Country Economic Memorandum

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  • Publication
    Tanzania : Productive Jobs Wanted
    (Washington, DC, 2014-09) World Bank Group
    Over the past 18 months, the World Bank has been working on a comprehensive plan to address the challenge of productive jobs in Tanzania. This study represents a step towards a better understanding of how to promote job creation in Tanzania. Indeed, the growth of productive jobs is vital for alleviating poverty and promoting shared prosperity - two important goals of Tanzania's economic strategy. This booklet highlights the three-pillar plan for job creation derived from the Tanzania country economic memorandum. The first pillar looks at job creation from the angle of small non-farm businesses, which have been growing very fast during the rapid urbanization. The second pillar focuses on farms because those still capture the largest share of employment in Tanzania, while the third pillar discusses the job-creation potential associated with business expansion into new markets. By focusing on a comprehensive set of concrete actions, the goal is to stimulate debate as well as to build ownership and accountability among policy-makers and key stakeholders in the country.
  • Publication
    Latin America and the Caribbean : A Time to Choose, Caribbean Development in the 21st Century
    (Washington, DC, 2005-04) World Bank
    This report seeks to discuss the critical constraints to sustainable, job-creating growth, and to present policy options for the region and country Governments to stimulate such growth. It analyzes growth performance in the Caribbean over the last four decades, and highlights key determinants of past and also future growth. Given the recent deterioration in government finances, the report then studies key areas of government expenditure. A discussion of the climate for private investment follows, which looks at the framework that shapes the risks and returns for private investment. The report then discusses the impact of recent trade developments on the Caribbean, the future outlook in view of major ongoing changes in the international environment, as well as the opportunities that are likely to emerge, especially in the services sector. It then focuses on some key factors that have been significant in determining past growth in the Caribbean, including labor market issues; education, skill development and training; and, infrastructure. The report suggests a pro-active approach for the region to take on the challenges of a group of small states, facing severe resource constraints, eroding trade preferences, declining productivity, and increasing risk of macro instability. First, it argues that greater integration within the CARICOM region on several fronts will be a critical input into improving competitiveness. Second, on trade, the report argues that a negotiation of an orderly dismantling of preferences in return for increased technical and financial support would be in the region's interest. Third, improving the investment climate, and orienting it away from being subsidy-driven, addressing problems of high taxes and inefficient customs procedures, as well as specific infrastructure deficiencies, would help improve the quality of private investment and maintain the high levels of Foreign Direct Investment (FDI). Fourth, making the public sector more cost-effective and delivering services more efficiently, through greater reliance on the private sector, seeking cost efficiencies through regional cooperation. Fifth, improving the quality and effectiveness of human resources would enable diversification into knowledge-based activities including services, increase exports, and improve productivity in existing activities.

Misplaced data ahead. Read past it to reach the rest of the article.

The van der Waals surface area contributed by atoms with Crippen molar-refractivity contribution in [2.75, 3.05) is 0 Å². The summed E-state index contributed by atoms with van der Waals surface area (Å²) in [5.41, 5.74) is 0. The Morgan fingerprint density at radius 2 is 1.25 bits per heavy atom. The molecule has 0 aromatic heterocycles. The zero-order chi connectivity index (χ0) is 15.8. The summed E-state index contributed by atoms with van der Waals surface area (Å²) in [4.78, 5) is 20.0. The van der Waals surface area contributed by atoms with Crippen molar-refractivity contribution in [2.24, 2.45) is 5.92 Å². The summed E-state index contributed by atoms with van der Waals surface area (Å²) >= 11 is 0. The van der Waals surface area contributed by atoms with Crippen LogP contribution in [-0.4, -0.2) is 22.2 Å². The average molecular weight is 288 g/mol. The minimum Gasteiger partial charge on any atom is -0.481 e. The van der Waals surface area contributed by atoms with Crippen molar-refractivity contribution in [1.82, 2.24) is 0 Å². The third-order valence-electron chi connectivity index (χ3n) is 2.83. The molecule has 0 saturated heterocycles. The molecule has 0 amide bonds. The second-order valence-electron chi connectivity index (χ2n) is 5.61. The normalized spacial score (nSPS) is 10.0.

• Publication
    Guatemala : Country Economic Memorandum, Challenges to Higher Economic Growth
    (Washington, DC, 2005-03) World Bank
    The purpose of this Country Economic Memorandum (CEM) is to contribute to the ongoing discussion in Guatemala about means of accelerating economic growth to help achieve targets set in the 1996 Peace Accords as a key ingredient in the fight to reduce national poverty rates. Chapter I examines historical and recent developments and uses a benchmarking growth methodology to identify the measures and policies most conducive to increasing long-term economic growth. Those areas that are identified as critical on the list of priorities are developed further in separate chapters. Chapter II focuses on the important role of human capital development for growth, along with the complementary policies for improving education and health. Chapter III examines the investment climate, broadly understood, which includes governance, access to infrastructure, and financial development. Chapter IV analyzes the importance of innovation and technology adaptation for productivity growth. Chapter V looks at trade openness and the catalytic role that the recently negotiated free trade agreement with the U.S. (CAFTA) could have on the Guatemalan economy.
  • Publication